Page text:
How Does the CTEx Process Look Like?
Just as I was screened and selected for Lean Six Sigma training and application within GE (my 2nd job since graduate school), it dawned upon me that this is also a process and it shouldn’t matter to me as to who I counsel but following the process brought me success like clockwork. As I increased the number of professionals that I counseled, the CTEx process seemed to perfect itself each time. This meant it took less time, effort and resulted in a transition that wasn’t expected.
In Part II, we will discuss how CTEx was achieved for some of my clients over the years including sharing lessons learned on both sides of the isle (counselor and candidate). The process is laid out in steps and each step is discussed in deeper detail on what is involved to achieve the pre-planned goals and objectives.
- Get formally introduced to each other.
- In today’s world this would most likely happen on LinkedIn. A formal introduction on LinkedIn or email clearly showing the email ID of the candidate and counselor by a person known in common is done either voluntarily or at the request of either the candidate or referral bringing in the candidate.
- Dealing with warm referrals is a lower risk than initiating contact with a total stranger. Most of them would prefer a warm introduction on email. If possible, make a visit in person over a cup of coffee or something light.
- Seek letters of recommendation ahead if necessary (mutually)
- Appreciate that this is NOT a freeloading zone but some form of a paid service</
- Not knowing what they don’t know. Unless there is a cinch of spite, most of the candidates coming in assume this is a “help” while the counselor is thinking it is a “service.”
- Candidate should be the first to bring about the topic of investment and not state “How much would it cost me?”
- Respect the counselor and understand their profile before you accept to meet one. Read about them as much as you can and then appreciate their time no matter what direction the meeting goes. He or she is probably billing by time not dependent on a steady salary unlike your situation. Even if you got laid off, there is a severance and benefits package provided to you by your employer. Thus this qualifies to treat it like a paid service and respect the value they bring to your future.
- Validate roles and responsibilities upfront with clear documentation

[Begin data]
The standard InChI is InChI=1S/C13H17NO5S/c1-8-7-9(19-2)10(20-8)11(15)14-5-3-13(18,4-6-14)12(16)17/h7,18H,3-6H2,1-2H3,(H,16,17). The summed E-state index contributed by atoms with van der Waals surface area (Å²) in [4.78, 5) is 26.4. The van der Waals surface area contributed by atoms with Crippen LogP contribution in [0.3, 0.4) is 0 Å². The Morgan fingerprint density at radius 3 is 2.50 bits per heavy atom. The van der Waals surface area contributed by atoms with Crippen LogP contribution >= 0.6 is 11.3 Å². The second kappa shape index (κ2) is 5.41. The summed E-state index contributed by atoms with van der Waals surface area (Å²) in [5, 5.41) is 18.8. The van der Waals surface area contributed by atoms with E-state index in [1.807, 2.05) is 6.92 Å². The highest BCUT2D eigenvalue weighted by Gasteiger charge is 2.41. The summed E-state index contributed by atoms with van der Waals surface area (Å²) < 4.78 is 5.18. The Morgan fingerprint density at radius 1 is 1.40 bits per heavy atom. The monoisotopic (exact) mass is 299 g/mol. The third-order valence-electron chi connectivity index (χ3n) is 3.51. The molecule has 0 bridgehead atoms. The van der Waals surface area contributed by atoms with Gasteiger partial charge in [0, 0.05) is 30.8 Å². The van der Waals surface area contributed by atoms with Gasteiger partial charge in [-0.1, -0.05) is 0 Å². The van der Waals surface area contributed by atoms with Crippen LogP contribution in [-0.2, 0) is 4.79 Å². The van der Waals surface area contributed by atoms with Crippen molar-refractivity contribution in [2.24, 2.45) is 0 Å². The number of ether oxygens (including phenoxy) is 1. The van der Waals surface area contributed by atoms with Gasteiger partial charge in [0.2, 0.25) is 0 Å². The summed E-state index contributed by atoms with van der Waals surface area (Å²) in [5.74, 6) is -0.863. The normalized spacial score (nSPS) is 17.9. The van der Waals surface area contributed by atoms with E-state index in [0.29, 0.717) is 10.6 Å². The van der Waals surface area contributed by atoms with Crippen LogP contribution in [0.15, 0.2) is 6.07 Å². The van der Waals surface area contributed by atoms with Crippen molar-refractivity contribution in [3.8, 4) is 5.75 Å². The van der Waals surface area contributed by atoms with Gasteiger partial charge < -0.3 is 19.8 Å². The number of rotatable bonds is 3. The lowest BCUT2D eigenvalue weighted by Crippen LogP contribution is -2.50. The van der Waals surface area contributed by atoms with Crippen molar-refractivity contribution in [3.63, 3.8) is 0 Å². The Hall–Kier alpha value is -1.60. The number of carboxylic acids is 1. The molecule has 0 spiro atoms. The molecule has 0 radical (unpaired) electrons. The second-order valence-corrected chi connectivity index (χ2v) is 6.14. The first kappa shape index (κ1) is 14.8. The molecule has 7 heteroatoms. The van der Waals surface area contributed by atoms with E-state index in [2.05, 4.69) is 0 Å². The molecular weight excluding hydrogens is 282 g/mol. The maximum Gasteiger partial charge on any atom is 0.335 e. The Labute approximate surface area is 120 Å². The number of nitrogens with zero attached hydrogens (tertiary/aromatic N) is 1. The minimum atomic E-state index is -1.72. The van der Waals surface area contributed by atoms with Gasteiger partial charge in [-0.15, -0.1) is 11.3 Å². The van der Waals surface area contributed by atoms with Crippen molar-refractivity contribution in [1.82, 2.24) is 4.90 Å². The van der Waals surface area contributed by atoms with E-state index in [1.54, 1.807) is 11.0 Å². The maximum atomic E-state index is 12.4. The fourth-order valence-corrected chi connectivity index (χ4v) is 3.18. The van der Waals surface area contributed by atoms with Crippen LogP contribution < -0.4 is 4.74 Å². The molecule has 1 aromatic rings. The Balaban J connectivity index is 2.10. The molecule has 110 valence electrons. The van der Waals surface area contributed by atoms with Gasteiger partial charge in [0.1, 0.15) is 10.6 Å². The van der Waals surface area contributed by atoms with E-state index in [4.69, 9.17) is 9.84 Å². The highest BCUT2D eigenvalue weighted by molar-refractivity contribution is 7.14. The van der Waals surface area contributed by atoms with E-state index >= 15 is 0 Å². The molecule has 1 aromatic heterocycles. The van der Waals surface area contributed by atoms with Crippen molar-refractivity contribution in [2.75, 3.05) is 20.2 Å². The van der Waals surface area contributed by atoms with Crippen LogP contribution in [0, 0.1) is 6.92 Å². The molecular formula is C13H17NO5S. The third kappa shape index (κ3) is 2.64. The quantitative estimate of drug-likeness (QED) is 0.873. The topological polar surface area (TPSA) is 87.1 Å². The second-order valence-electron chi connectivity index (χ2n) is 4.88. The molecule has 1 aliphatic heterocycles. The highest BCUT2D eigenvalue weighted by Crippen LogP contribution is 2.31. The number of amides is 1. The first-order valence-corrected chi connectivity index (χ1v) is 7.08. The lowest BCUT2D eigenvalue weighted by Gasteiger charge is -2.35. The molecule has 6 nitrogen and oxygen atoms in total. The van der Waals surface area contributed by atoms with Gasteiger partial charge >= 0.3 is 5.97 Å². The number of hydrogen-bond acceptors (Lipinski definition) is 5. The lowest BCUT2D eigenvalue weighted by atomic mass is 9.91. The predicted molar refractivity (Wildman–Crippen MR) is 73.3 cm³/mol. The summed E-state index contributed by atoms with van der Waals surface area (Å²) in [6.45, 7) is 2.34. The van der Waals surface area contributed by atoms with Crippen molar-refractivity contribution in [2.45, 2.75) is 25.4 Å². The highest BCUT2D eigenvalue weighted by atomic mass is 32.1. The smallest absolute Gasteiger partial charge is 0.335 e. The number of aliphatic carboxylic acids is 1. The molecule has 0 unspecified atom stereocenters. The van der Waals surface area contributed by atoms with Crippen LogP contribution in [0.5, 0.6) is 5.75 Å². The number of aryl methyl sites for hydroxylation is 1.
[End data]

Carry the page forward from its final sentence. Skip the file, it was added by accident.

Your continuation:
- The counselor’s role is NOT to:
- Act as a head hunter
- Provide you leads
- Share his or her contacts in the industry
- Find you a job or land you an interview or lead
- Make sure you are doing what you are supposed to be doing
- To share a list price for their counseling package
- The candidate’s role includes:
- Understanding the process of a successful hire despite the economy
- Asking for referrals from the counselor and being tough on them
- Screening and finalizing on one of them if need be
- Proactively using the tools of project management and lead the efforts
- Quantifying counseling benefit & proposing investment fee
- Collaboratively setting project terms and conditions for use as a guideline
- Being fair and square no matter what the problem you face
- Showing loyalty to your objective and being transparent to your counselor and staff
- Expecting the counselor to deliver on his commitments as well
- Display willingness to terminating agreement if necessary after a detailed discussion
- Ensure all forms and tools of technology are available on mutual sides
This list includes the following (NN Non Negotiable):
- Mobile Telephone (NN)
- Active Email (NN)
- High Speed Internet (NN)
- Skype (including headsets, webcam and paid account for calling
- VOIP Land Line
- Printer with scan, print, and copy facilities (NN)
- Laptop with right memory, speed and anti-virus packages (NN)
- Active account on LinkedIn, Face book, Twitter, Plaxo, and other (NN)
- If they refuse to be associated with such networking sites, it is a red flag for the counselor to stay away!
- A three-pin binder along with a hole-puncher to add in documents (NN)
- Remote access to internet by your mobile service provider (NN)
- Missing on any of these has an impact and they are reasonable for a professional
- Don’t leave home without the folder in your backpack
- Treat it like a real Lean Six Sigma project in your career and do whatever it takes
- This is an LSS project where the defect is “bench time without pay”
- Start with the project charter and end with fulfilling the contents of it
- In your 1st transition project, you will learn that it is much beyond LSS
- This would require a team and sponsors and do not rush without a team